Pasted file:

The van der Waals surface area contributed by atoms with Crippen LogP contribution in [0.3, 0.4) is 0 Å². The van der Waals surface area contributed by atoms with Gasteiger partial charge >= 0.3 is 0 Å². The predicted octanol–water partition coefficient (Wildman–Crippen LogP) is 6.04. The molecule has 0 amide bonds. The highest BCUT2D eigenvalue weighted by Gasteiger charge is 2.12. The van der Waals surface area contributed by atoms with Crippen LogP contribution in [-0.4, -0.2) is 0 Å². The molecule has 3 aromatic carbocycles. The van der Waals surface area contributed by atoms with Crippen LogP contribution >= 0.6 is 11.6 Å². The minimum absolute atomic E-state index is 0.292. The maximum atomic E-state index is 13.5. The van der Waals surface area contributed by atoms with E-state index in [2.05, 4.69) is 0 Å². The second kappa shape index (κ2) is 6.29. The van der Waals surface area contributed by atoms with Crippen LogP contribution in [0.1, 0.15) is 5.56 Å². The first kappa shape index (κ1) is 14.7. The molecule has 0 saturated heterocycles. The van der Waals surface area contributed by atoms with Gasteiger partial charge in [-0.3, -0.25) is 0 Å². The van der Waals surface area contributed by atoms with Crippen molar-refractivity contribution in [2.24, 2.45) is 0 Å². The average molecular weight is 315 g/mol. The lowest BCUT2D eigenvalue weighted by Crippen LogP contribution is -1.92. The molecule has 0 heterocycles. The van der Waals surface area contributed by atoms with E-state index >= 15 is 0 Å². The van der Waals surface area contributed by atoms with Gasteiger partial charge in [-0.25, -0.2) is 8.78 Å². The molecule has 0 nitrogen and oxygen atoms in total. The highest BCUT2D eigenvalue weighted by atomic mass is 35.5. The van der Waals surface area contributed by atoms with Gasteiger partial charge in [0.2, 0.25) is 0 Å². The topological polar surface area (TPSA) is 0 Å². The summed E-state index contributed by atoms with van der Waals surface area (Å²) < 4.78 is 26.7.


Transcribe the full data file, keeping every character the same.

The van der Waals surface area contributed by atoms with Crippen LogP contribution in [0.3, 0.4) is 0 Å². The van der Waals surface area contributed by atoms with Gasteiger partial charge >= 0.3 is 0 Å². The predicted octanol–water partition coefficient (Wildman–Crippen LogP) is 6.04. The molecule has 0 amide bonds. The highest BCUT2D eigenvalue weighted by Gasteiger charge is 2.12. The van der Waals surface area contributed by atoms with Crippen LogP contribution in [-0.4, -0.2) is 0 Å². The molecule has 3 aromatic carbocycles. The van der Waals surface area contributed by atoms with Crippen LogP contribution >= 0.6 is 11.6 Å². The minimum absolute atomic E-state index is 0.292. The maximum atomic E-state index is 13.5. The van der Waals surface area contributed by atoms with E-state index in [2.05, 4.69) is 0 Å². The second kappa shape index (κ2) is 6.29. The van der Waals surface area contributed by atoms with Crippen LogP contribution in [0.1, 0.15) is 5.56 Å². The first kappa shape index (κ1) is 14.7. The molecule has 0 saturated heterocycles. The van der Waals surface area contributed by atoms with Gasteiger partial charge in [-0.3, -0.25) is 0 Å². The van der Waals surface area contributed by atoms with Crippen molar-refractivity contribution in [2.24, 2.45) is 0 Å². The average molecular weight is 315 g/mol. The lowest BCUT2D eigenvalue weighted by Crippen LogP contribution is -1.92. The molecule has 0 heterocycles. The van der Waals surface area contributed by atoms with E-state index >= 15 is 0 Å². The van der Waals surface area contributed by atoms with Gasteiger partial charge in [-0.25, -0.2) is 8.78 Å². The molecule has 0 nitrogen and oxygen atoms in total. The highest BCUT2D eigenvalue weighted by atomic mass is 35.5. The van der Waals surface area contributed by atoms with Gasteiger partial charge in [0.2, 0.25) is 0 Å². The topological polar surface area (TPSA) is 0 Å². The summed E-state index contributed by atoms with van der Waals surface area (Å²) < 4.78 is 26.7.